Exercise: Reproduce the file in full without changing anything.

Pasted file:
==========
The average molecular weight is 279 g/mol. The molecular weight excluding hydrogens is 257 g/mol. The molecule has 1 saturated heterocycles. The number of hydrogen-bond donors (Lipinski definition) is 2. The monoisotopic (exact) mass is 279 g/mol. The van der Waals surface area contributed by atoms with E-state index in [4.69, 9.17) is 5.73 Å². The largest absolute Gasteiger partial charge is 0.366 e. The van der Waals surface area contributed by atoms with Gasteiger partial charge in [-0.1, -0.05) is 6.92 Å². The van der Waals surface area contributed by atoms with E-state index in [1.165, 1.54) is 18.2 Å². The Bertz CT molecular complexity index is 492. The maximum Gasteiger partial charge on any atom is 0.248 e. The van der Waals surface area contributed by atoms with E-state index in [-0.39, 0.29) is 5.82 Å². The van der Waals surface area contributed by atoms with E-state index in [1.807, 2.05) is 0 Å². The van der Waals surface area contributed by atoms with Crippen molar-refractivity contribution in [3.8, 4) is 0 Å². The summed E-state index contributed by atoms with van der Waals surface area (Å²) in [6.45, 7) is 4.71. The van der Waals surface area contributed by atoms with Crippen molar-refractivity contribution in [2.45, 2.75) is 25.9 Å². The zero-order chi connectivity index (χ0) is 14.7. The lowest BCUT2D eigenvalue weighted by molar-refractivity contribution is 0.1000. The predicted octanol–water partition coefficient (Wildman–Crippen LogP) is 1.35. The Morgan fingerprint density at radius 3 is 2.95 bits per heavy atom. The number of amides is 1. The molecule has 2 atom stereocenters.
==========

The average molecular weight is 279 g/mol. The molecular weight excluding hydrogens is 257 g/mol. The molecule has 1 saturated heterocycles. The number of hydrogen-bond donors (Lipinski definition) is 2. The monoisotopic (exact) mass is 279 g/mol. The van der Waals surface area contributed by atoms with E-state index in [4.69, 9.17) is 5.73 Å². The largest absolute Gasteiger partial charge is 0.366 e. The van der Waals surface area contributed by atoms with Gasteiger partial charge in [-0.1, -0.05) is 6.92 Å². The van der Waals surface area contributed by atoms with E-state index in [1.165, 1.54) is 18.2 Å². The Bertz CT molecular complexity index is 492. The maximum Gasteiger partial charge on any atom is 0.248 e. The van der Waals surface area contributed by atoms with E-state index in [-0.39, 0.29) is 5.82 Å². The van der Waals surface area contributed by atoms with E-state index in [1.807, 2.05) is 0 Å². The van der Waals surface area contributed by atoms with Crippen molar-refractivity contribution in [3.8, 4) is 0 Å². The summed E-state index contributed by atoms with van der Waals surface area (Å²) in [6.45, 7) is 4.71. The van der Waals surface area contributed by atoms with Crippen molar-refractivity contribution in [2.45, 2.75) is 25.9 Å². The zero-order chi connectivity index (χ0) is 14.7. The lowest BCUT2D eigenvalue weighted by molar-refractivity contribution is 0.1000. The predicted octanol–water partition coefficient (Wildman–Crippen LogP) is 1.35. The Morgan fingerprint density at radius 3 is 2.95 bits per heavy atom. The number of amides is 1. The molecule has 2 atom stereocenters.